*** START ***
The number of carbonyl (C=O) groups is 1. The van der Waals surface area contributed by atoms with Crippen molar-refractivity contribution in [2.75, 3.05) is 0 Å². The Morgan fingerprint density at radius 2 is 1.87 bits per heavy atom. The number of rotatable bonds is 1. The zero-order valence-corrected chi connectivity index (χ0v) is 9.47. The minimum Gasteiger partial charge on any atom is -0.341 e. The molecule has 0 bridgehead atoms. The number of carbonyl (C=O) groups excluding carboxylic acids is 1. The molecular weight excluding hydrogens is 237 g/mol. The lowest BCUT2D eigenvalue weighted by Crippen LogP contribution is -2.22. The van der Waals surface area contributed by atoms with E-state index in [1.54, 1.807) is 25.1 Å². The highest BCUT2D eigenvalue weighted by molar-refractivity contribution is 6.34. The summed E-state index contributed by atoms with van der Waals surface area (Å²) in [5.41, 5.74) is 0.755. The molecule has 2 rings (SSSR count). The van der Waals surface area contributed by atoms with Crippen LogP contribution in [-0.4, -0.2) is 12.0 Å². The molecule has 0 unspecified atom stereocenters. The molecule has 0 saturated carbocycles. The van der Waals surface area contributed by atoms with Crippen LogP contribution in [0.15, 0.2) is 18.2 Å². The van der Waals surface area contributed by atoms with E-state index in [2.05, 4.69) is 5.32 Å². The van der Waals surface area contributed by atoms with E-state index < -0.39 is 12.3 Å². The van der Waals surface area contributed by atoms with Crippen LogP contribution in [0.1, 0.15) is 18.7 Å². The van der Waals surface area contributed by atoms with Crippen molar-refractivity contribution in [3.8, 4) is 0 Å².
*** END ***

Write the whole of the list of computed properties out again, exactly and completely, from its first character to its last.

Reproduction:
The number of carbonyl (C=O) groups is 1. The van der Waals surface area contributed by atoms with Crippen molar-refractivity contribution in [2.75, 3.05) is 0 Å². The Morgan fingerprint density at radius 2 is 1.87 bits per heavy atom. The number of rotatable bonds is 1. The zero-order valence-corrected chi connectivity index (χ0v) is 9.47. The minimum Gasteiger partial charge on any atom is -0.341 e. The molecule has 0 bridgehead atoms. The number of carbonyl (C=O) groups excluding carboxylic acids is 1. The molecular weight excluding hydrogens is 237 g/mol. The lowest BCUT2D eigenvalue weighted by Crippen LogP contribution is -2.22. The van der Waals surface area contributed by atoms with E-state index in [1.54, 1.807) is 25.1 Å². The highest BCUT2D eigenvalue weighted by molar-refractivity contribution is 6.34. The summed E-state index contributed by atoms with van der Waals surface area (Å²) in [5.41, 5.74) is 0.755. The molecule has 2 rings (SSSR count). The van der Waals surface area contributed by atoms with Crippen LogP contribution in [-0.4, -0.2) is 12.0 Å². The molecule has 0 unspecified atom stereocenters. The molecule has 0 saturated carbocycles. The van der Waals surface area contributed by atoms with Crippen LogP contribution in [0.15, 0.2) is 18.2 Å². The van der Waals surface area contributed by atoms with E-state index in [2.05, 4.69) is 5.32 Å². The van der Waals surface area contributed by atoms with E-state index < -0.39 is 12.3 Å². The van der Waals surface area contributed by atoms with Crippen LogP contribution in [0.1, 0.15) is 18.7 Å². The van der Waals surface area contributed by atoms with Crippen molar-refractivity contribution in [3.8, 4) is 0 Å².